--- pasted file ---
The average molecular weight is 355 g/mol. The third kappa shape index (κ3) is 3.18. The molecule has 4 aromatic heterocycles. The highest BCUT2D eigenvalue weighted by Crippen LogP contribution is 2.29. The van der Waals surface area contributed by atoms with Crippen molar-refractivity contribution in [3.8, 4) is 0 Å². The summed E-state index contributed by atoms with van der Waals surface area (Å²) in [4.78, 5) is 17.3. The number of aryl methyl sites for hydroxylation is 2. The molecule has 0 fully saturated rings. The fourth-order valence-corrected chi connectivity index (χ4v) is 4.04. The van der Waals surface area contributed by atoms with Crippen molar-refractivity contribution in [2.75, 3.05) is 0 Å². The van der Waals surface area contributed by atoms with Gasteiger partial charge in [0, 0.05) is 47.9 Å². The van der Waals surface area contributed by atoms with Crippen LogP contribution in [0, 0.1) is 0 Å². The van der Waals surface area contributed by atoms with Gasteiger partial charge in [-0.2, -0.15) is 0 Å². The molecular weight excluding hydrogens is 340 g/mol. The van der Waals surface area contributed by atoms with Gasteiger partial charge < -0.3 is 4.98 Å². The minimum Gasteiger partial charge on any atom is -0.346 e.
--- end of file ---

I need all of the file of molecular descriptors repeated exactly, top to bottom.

The average molecular weight is 355 g/mol. The third kappa shape index (κ3) is 3.18. The molecule has 4 aromatic heterocycles. The highest BCUT2D eigenvalue weighted by Crippen LogP contribution is 2.29. The van der Waals surface area contributed by atoms with Crippen molar-refractivity contribution in [3.8, 4) is 0 Å². The summed E-state index contributed by atoms with van der Waals surface area (Å²) in [4.78, 5) is 17.3. The number of aryl methyl sites for hydroxylation is 2. The molecule has 0 fully saturated rings. The fourth-order valence-corrected chi connectivity index (χ4v) is 4.04. The van der Waals surface area contributed by atoms with Crippen molar-refractivity contribution in [2.75, 3.05) is 0 Å². The van der Waals surface area contributed by atoms with Gasteiger partial charge in [0, 0.05) is 47.9 Å². The van der Waals surface area contributed by atoms with Crippen LogP contribution in [0, 0.1) is 0 Å². The van der Waals surface area contributed by atoms with Gasteiger partial charge in [-0.2, -0.15) is 0 Å². The molecular weight excluding hydrogens is 340 g/mol. The van der Waals surface area contributed by atoms with Gasteiger partial charge < -0.3 is 4.98 Å². The minimum Gasteiger partial charge on any atom is -0.346 e.